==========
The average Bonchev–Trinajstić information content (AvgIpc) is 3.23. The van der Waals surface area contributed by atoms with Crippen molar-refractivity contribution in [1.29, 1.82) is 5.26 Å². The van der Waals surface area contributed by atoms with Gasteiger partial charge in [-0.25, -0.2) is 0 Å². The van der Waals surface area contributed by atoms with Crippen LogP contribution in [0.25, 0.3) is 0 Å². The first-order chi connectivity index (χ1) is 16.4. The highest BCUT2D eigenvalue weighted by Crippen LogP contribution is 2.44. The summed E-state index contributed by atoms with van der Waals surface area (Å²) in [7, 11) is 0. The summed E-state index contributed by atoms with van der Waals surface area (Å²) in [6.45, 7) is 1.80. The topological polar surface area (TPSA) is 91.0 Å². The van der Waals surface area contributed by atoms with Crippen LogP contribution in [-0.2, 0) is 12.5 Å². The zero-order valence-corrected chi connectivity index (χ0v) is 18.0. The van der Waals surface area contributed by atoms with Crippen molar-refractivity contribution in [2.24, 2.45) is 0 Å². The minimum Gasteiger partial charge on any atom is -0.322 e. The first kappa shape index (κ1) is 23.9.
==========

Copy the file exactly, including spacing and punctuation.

The average Bonchev–Trinajstić information content (AvgIpc) is 3.23. The van der Waals surface area contributed by atoms with Crippen molar-refractivity contribution in [1.29, 1.82) is 5.26 Å². The van der Waals surface area contributed by atoms with Gasteiger partial charge in [-0.25, -0.2) is 0 Å². The van der Waals surface area contributed by atoms with Crippen LogP contribution in [0.25, 0.3) is 0 Å². The first-order chi connectivity index (χ1) is 16.4. The highest BCUT2D eigenvalue weighted by Crippen LogP contribution is 2.44. The summed E-state index contributed by atoms with van der Waals surface area (Å²) in [7, 11) is 0. The summed E-state index contributed by atoms with van der Waals surface area (Å²) in [6.45, 7) is 1.80. The topological polar surface area (TPSA) is 91.0 Å². The van der Waals surface area contributed by atoms with Crippen LogP contribution in [-0.2, 0) is 12.5 Å². The zero-order valence-corrected chi connectivity index (χ0v) is 18.0. The van der Waals surface area contributed by atoms with Crippen molar-refractivity contribution in [2.24, 2.45) is 0 Å². The minimum Gasteiger partial charge on any atom is -0.322 e. The first kappa shape index (κ1) is 23.9.